A tutorial on using the LXC container in the Ubuntu system

Source: Internet
Author: User
Tags file system

"Containers" are used to secure the host environment, a concept that existed a decade ago (for example, FreeBSD's jail virtualization technology), but until recently, as the deployment of cloud architectures became more demanding, containers such as LXC and Docker were the focus of attention. Of course, thanks to the powerful backers of mainstream manufacturers (such as Amazon's main push AWS, Microsoft's main push Azure, the release such as Red Hat, Ubuntu, etc.), Docker has been placed under the spotlight of the media, in fact, Docker's so-called "container" technology is provided by LXC.

You're just an ordinary Linux user, what's the benefit of DOCKER/LXC? Containers can migrate your applications between different Linux distributions. Imagine the scene: The release you're using is Debian, you like its stability, and you want to play the latest Ubuntu game, you don't need to install a dual system on your computer and restart into Ubuntu, and you don't need to run a resource-intensive Ubuntu virtual machine on Debian, You just need to simply generate an Ubuntu container that's enough.

Aside from the benefits of Docker, let's talk about the benefits of the LXC container: I can use the interface provided by Libvirt to manage LXC, which have nothing to do with Docker. If you have a management tool based on Libvirt libraries (such as Virt-manager and Virsh), you can use them to manage the LXC container.

In this tutorial, I'll just introduce the command-line operations of the standard LXC container management tool to teach you how to create and manage LXC containers under Ubuntu.

Install LXC under Ubuntu

Use the following command to install LXC in user-state tools:

The code is as follows:

$ sudo apt-get install LXC

Then check to see if the current kernel supports LXC. If all results are "enable", the kernel supports:

The code is as follows:

$ lxc-checkconfig

After the LXC tool is installed, you can see that LXC automatically creates a bridging network card (LXCBR0, which can be set in/etc/lxc/default.conf).

When you create the LXC container, its web interface is automatically linked to the bridging network card, and the container can communicate with the outside world.

Creating a LXC Container

To create LXC containers in a given environment (such as the Debian wheezy 64-bit), you need a corresponding LXC template. Fortunately, the tools provided by LXC integrate a set of ready-made LXC templates that you can find in the/usr/share/lxc/templates directory.

The code is as follows:

$ ls/usr/share/lxc/templates

A LXC template is essentially a script that creates a container in a specified environment. When you create a LXC container, you need to use them.

For example, if you want to create a new Ubuntu container, use the following command:

The code is as follows:

$ sudo lxc-create-n- t ubuntu

By default, this command creates a minimal Ubuntu environment in which the version number is the same as your host, and my side is a "lively newt" (version number 13.10) and 64 bits.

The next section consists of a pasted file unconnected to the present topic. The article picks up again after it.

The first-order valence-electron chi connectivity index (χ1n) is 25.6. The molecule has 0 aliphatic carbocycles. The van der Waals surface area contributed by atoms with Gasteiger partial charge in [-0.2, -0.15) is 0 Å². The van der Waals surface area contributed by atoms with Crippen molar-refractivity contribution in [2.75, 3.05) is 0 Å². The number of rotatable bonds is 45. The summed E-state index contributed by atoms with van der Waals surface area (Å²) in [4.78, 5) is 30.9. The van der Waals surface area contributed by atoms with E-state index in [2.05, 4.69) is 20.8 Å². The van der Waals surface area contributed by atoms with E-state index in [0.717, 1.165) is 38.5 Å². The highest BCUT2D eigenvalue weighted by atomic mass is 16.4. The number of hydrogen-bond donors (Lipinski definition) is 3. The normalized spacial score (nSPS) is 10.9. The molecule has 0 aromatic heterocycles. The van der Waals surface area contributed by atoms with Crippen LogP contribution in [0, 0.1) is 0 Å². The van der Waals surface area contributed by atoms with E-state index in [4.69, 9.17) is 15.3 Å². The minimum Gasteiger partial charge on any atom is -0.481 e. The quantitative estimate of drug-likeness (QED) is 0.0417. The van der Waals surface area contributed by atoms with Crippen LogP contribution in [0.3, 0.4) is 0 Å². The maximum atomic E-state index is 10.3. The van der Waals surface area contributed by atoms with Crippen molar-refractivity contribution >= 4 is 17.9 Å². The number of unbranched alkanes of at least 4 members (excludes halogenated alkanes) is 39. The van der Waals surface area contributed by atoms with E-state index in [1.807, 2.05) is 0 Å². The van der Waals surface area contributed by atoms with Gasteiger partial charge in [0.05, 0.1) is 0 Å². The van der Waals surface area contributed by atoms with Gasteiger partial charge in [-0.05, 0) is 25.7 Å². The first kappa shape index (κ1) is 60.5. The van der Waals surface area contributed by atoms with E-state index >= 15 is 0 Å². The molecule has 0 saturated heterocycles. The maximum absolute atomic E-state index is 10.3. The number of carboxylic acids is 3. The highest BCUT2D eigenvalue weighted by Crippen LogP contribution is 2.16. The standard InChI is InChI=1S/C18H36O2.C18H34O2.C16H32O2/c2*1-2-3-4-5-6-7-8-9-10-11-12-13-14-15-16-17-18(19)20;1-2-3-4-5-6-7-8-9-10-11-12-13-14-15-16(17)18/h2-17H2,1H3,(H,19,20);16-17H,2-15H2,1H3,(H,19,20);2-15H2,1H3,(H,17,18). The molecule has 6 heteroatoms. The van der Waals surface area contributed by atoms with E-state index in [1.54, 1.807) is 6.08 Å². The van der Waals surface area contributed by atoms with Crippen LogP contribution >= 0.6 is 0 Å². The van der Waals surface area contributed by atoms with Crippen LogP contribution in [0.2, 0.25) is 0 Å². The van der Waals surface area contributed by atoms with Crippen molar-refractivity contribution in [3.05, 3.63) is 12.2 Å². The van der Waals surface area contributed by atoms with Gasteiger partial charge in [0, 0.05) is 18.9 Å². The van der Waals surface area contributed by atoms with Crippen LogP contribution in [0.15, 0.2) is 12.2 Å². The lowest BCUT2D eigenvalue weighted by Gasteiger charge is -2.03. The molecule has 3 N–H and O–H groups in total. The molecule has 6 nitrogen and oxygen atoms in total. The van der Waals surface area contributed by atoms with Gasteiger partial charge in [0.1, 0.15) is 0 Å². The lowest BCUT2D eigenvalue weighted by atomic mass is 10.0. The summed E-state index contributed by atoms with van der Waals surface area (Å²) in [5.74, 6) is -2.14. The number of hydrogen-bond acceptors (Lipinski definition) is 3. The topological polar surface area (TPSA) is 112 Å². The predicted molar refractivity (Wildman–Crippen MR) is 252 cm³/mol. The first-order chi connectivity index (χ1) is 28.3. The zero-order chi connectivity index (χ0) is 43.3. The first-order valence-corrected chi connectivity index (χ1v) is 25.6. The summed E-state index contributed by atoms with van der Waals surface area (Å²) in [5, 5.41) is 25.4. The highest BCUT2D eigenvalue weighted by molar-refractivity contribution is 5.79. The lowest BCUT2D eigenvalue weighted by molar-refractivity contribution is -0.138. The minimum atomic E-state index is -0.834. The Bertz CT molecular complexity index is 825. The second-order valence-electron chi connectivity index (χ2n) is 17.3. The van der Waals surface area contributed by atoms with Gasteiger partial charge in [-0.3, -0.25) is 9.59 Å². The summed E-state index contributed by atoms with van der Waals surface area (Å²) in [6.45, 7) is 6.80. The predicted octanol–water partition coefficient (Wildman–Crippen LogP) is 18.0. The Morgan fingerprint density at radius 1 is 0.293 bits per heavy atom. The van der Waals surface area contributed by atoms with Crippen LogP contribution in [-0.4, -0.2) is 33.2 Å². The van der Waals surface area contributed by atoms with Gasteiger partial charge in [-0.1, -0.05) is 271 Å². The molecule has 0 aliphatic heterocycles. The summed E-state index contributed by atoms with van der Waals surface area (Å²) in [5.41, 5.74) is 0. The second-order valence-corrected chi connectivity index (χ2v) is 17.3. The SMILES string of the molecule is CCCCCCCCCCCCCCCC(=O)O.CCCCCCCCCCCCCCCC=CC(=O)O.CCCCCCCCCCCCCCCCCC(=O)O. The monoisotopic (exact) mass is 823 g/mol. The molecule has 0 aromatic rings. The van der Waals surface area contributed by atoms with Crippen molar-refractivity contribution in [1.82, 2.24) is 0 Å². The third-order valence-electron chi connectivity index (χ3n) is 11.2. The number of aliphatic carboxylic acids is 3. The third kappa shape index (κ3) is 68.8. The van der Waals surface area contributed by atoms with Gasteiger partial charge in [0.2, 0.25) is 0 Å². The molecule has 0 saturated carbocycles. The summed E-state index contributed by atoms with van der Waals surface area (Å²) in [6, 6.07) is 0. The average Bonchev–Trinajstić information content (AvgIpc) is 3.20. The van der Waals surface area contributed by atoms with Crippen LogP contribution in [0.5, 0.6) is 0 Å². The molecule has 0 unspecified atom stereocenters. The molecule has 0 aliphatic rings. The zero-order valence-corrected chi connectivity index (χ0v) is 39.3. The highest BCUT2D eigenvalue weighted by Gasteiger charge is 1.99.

Of course you can also create any version you like, just add a version parameter to the command. For example, create a container for Ubuntu 14.10:

The code is as follows:

$ sudo lxc-create-n- t ubuntu----release utopic

This command downloads the packages that are installed in the specified environment and creates a new container. The whole process takes a few minutes and is related to the type of container, so you may have to wait.

After downloading all the packages, the LXC container mirror is created and you can see the default login interface. The container is placed under the/var/lib/lxc/< container name > directory, and the container's root file system is placed under the/var/lib/lxc/< container name >/rootfs directory.

The packages downloaded during the creation are saved under the/VAR/CACHE/LXC directory and can save a lot of download time when you want to build a different container.

Use the following command to look at all the LXC containers on the host:

The code is as follows:

$ sudo lxc-ls--fancy




Use the following command to start the container. The parameter "-D" opens the container as a background process. If you do not specify this parameter, you can close the container's running program directly on the console interface (LCTT CTRL + C key combination).

The code is as follows:

$ sudo lxc-start-n- D

After opening the container, look at the status:

The code is as follows:

$ sudo lxc-ls--fancy




The container state is "in run" and the container IP is

You can also see that the container's network interface (like my VETHJ06SFL here) is automatically connected to the LXC internal Bridge (LXCBR0):

The code is as follows:

$ brctl Show Lxcbr0

Manage LXC containers

We've learned how to create and launch LXC containers and now look at how to play a running container.

First step: Open the container console:

The code is as follows:

$ sudo lxc-console-n

Use the "Crtl+a Q" key combination to exit the console.

To stop and delete a container:

The code is as follows:

$ sudo lxc-stop-n

$ sudo lxc-destroy-n

To copy the container, use the following command:

The code is as follows:

$ sudo lxc-stop-n

$ sudo lxc-clone-o - n


This section mainly introduces the problems you have encountered during the use of LXC.

The following error was encountered while creating the LXC container:

The code is as follows:

$ sudo lxc-create-n test-lxc-t ubuntu

Lxc-create:symbol Lookup error:/usr/lib/x86_64-linux-gnu/liblxc.so.1:undefined symbol:cgmanager_get_pid_cgroup_ Abs_sync

The reason for the error is that you run the latest LXC, but it relies on a libcgmanager version that is older and incompatible. You can fix the problem by upgrading the Libcmanager:

The code is as follows:

$ sudo apt-get install Libcgmanager0

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